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Quotes (11/30): Shurmur, Hunter, Emanuel, Vernon

Head Coach Pat Shurmur

Opening Remarks: Evan Engram (hamstring) and B.J. Goodson (neck) have been ruled out.   

Q: B.J. was a shoulder stinger?

A: Neck.

Q: Did something happen in the last day or two where (B.J.’s) condition worsened?      

A: No, we’ve just been trying to progress it and it hadn’t progressed far enough, that’s all. Nothing’s worsened since the game on anything.   

Q: Do you have special visitors today?

A:  Yeah, we always do on Friday. For home games, we have special guests that come on Friday and Saturday. We try to embrace young people and it’s a special weekend for them. They come, they embrace the team either on Friday or Saturday, and then they’re at the game with us on Sunday.  

Q: When a player like Khalil Mack is on the other side, do you have to adjust your offense as far as timing, getting the ball out, play calling, to account for that? Or do you say, no, we’re going to run what we know is most effective for us to make you stop?   

A: He’s part of the defense, and on offense you’re always trying to do things necessary to attack their defense. When you have an outstanding rusher, you have to do things to pay special attention, so we will. It doesn’t change what we do, we’ve just got to do some things more and some things less.  

Q: When you look at your own offensive identity, do you view it as a team now that is centered around the run and then work off that?  

A: No, I don’t think that. I think our team, we’re starting to develop an offensive line that’s playing better, which allows us to do more things. Couldn’t say that was the case earlier in the year, and that stalls you out at times. It’s safe to say our last three games were our offensive line’s best three performances. I don’t know what our identity is. I think it’s always important to run the ball. There’s a phase of your offense that involves play action, and then you have the drop back game, and then you do all the others things your quarterback can do.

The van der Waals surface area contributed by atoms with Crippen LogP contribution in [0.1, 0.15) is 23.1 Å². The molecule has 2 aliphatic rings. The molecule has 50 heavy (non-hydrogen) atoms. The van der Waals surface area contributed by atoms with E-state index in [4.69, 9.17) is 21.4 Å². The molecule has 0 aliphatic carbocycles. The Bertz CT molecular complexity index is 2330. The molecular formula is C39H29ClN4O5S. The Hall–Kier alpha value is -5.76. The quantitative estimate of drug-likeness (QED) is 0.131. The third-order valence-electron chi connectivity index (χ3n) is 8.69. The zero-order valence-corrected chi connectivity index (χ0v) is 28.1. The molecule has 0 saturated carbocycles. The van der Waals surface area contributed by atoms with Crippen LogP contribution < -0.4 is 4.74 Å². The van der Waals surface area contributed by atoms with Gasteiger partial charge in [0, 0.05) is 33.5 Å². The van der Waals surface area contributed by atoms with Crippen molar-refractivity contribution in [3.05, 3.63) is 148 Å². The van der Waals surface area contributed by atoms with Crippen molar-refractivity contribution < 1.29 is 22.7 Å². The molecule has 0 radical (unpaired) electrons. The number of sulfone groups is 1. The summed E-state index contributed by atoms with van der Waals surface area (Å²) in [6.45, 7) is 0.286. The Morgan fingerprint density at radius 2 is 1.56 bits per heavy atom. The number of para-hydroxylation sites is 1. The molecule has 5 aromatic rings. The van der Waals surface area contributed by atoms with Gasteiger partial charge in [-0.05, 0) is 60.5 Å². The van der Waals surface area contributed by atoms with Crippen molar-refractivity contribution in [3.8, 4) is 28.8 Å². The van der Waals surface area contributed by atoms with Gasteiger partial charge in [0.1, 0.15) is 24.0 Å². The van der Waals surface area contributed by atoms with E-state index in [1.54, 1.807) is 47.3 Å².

Q: You don’t think it’s important to have an identity?  

A: I think it’s important to have an offense that can score points and I think you have to be able to score points in many ways.  

Q: How do you feel like the transition to (nose tackle) has gone for Dalvin (Tomlinson)?  

A: I think it’s been good. He’s obviously playing more since Snacks is not here, but I think each week I see improvement.    

Q: How big of an adjustment is that to switch him there?

A: That’s part of what he’s done. It’s a little bit of an adjustment when you’re playing from a three technique to a shade, but I think he’s getting better each week.  

Q: Have you seen a better Nate Solder in recent weeks? 

A: I think the O line, in general, as a group. I think he’s battled throughout the year and he’s played well for us. Along the way, each player and you can always pick out a game and point to a play or two, but we’re really pleased with not only him as a player, but him as a person.   

Q: What did you think of Grant Haley and his increased role?

A: I thought he did a good job. He’s going to benefit by playing more and more, made some plays, there were a couple plays where he was just close, almost. As you go along now, continue to make the plays you make and take those almost ones and make them happen.  

Q: What more do you need out of (Olivier) Vernon?